The endwise force imparted to the spindle 36 i by the spring 44, causes the bush 39 to bear upon the internal surface of the cover b so that rotation of the spider 32 under the control of the thermally sensitive unit formed by the coils 36 and 38, does not impart any rotation to the said spindle. If desired, as shown in Figure 9, to enhance the friction created between the bush 39 and the said cover, the former may be provided with a conical projection 59 which is spring-retained in face-to-face contact with a similarly shaped recess 60 in the internal Surface of the cover.

Also, instead of fixing the annulus 45 to the spindle 30 in the manner shown in Figure 1, this fixing may be effected as shown in any of Figures 6-8.

The annulus 45 shown in Figure 6 has a hub 5i which extends through and beyond the spring 44; consequently, a single pin 6| extending through the spindle and entering the recesses 56, serves for securing the annulus, for retaining the washer 46 around the hub 5|, and for retaining the spring in compression.

In the arrangement shown in Figure '7, the annulus 45 is not provided with a central hub; it is however much deeper than the annulus of Figure 6 and a spring accommodating pocket 62 is formed in its upper surface. Two diametrically opposed slots 63 are formed in the rim of the pocket and receive the opposite ends of a fixing pin Bl which extends through'the spindle and also through a bush 64 which is provided on the spindle in place of the washer 45 and serves as an abutment for the spring 44.

Instead of arranging for a pin 49 (Figure 1) or 6! (Figures 6 and '7) to engage recesses in the annulus for preventin rotation of the latter upon the spindle 30, the spindle may be formed with a key-way 65 (see Figure 8) which is engaged by a key 66 formed internally of theannulus hub 5l. With such an arrangement, the pin 6| merely retains the spring 44 in compression and transmits the force exerted by the spring to the spindle 30.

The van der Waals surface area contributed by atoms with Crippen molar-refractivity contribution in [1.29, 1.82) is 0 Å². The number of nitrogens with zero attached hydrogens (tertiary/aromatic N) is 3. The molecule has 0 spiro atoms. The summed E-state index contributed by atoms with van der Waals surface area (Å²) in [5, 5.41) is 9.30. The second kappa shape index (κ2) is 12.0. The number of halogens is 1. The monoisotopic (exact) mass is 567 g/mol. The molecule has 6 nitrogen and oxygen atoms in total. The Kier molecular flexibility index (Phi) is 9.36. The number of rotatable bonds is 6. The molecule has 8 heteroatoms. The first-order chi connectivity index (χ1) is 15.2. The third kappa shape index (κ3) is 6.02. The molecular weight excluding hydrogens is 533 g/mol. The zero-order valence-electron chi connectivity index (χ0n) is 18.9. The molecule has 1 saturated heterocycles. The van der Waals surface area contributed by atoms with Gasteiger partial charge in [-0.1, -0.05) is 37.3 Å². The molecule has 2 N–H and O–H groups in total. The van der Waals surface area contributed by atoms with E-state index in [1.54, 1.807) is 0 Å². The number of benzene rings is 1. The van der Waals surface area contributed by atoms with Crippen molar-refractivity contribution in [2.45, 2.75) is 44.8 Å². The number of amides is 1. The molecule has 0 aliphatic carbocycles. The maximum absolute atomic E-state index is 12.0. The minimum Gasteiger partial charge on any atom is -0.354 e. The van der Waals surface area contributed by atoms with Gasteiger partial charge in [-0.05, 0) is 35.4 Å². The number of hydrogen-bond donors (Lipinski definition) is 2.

When the mixing device is inoperation, cold water is fed into one of the inlets. l or'2 and hot water or steam is fed into the other inlet. The

outlet passages 26 and 2| and sleeve valve ports 23 and 24, into the mixing chamber formed by the interior of the cover b and the well 6., The

The temperature of the mixture is predetermined by the initial manual setting of the sleeve valve 22 under the control of the handle 55.

Should themixture vary from the predetermined temperature, the coils 36 and 38 of the thermally sensitive unit impart a rotary movement to the sleeve valve to adjust the degrees of overlap of the two ports 23 and 24 with theoutlet ends of the passage systems 20 and 2|, reducing the proportion of the hot water or steam if the temperature has increased or the proportion of the cold water if the temperature has decreased.

The location of the passage systems 20,2! and of the valve ports 23 and 24 at different positions lengthwise of the spigotl3, and the staggered relationship of the outlet ends of the said passages around the spigot periphery, minimises the tendency for the spigot'or sleevevalve to be distorted by varying fluid temperatures, and also minimises the expansions of the said spigot and valve by the hot water or steam. Consequently, a minimum clearance needbe provided between the spigot and valve so that uncontrolled seepage of fluid into the mixing chamber is reduced to a negligible amount. Second-1y; since the a drive from the coils to the sleeve valve, is imparted to the latter at equidistant intervals around the said valve by the engagementofthespider pins 34 in the valve recesses 28, there: is no tendency for the valve to bind upon the spigot and therefore the control of the temperature of the fluid mixture is sensitive and accurate.

A further advantage resulting from the invention is that the base a is of sucha simple design that it may be produced by die casting or press operations with the result that the production of-faulty bases and the number of finishing operations necessary, to; render the cast or pressed base suitable for. use, are reduced to a minimum.

Since the range of initialsettings that may be imparted to the valve by --the-rmanual adjustment of the handle 55, is restricted by the screws 51 and 58 in the cover and handle respectively, then, if a desired mixture temperature does not fall within this range, the handle is dismantled from the annulus 45 after disengaging the screw 56 from the groove 53,'and is reassembled in a different relationship relatively to the said annulus. Since this procedure does not necessitate any disturbance of the compression spring 44, it is easily and quickly effected.- 5